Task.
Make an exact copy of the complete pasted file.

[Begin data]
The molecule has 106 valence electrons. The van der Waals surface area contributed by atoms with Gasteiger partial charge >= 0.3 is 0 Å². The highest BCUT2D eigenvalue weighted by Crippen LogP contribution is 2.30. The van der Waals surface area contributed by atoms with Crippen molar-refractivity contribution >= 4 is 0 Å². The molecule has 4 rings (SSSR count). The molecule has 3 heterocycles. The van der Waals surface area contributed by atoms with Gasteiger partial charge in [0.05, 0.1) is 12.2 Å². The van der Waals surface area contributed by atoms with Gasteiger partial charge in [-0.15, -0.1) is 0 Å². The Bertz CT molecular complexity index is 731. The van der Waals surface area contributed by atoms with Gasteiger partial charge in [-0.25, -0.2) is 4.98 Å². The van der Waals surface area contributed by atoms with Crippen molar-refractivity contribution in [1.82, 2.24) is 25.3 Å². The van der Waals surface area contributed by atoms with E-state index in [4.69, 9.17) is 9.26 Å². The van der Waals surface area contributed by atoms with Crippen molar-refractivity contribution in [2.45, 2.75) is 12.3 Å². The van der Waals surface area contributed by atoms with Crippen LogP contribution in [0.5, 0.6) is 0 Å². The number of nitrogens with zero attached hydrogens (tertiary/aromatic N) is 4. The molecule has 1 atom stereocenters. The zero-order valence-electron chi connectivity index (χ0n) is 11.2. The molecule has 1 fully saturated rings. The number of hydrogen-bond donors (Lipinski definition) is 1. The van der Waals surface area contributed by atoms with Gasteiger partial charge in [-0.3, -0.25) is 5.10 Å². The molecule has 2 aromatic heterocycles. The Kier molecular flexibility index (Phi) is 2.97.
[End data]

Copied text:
The molecule has 106 valence electrons. The van der Waals surface area contributed by atoms with Gasteiger partial charge >= 0.3 is 0 Å². The highest BCUT2D eigenvalue weighted by Crippen LogP contribution is 2.30. The van der Waals surface area contributed by atoms with Crippen molar-refractivity contribution >= 4 is 0 Å². The molecule has 4 rings (SSSR count). The molecule has 3 heterocycles. The van der Waals surface area contributed by atoms with Gasteiger partial charge in [0.05, 0.1) is 12.2 Å². The van der Waals surface area contributed by atoms with Gasteiger partial charge in [-0.15, -0.1) is 0 Å². The Bertz CT molecular complexity index is 731. The van der Waals surface area contributed by atoms with Gasteiger partial charge in [-0.25, -0.2) is 4.98 Å². The van der Waals surface area contributed by atoms with Crippen molar-refractivity contribution in [1.82, 2.24) is 25.3 Å². The van der Waals surface area contributed by atoms with E-state index in [4.69, 9.17) is 9.26 Å². The van der Waals surface area contributed by atoms with Crippen molar-refractivity contribution in [2.45, 2.75) is 12.3 Å². The van der Waals surface area contributed by atoms with Crippen LogP contribution in [0.5, 0.6) is 0 Å². The number of nitrogens with zero attached hydrogens (tertiary/aromatic N) is 4. The molecule has 1 atom stereocenters. The zero-order valence-electron chi connectivity index (χ0n) is 11.2. The molecule has 1 fully saturated rings. The number of hydrogen-bond donors (Lipinski definition) is 1. The van der Waals surface area contributed by atoms with Gasteiger partial charge in [-0.3, -0.25) is 5.10 Å². The molecule has 2 aromatic heterocycles. The Kier molecular flexibility index (Phi) is 2.97.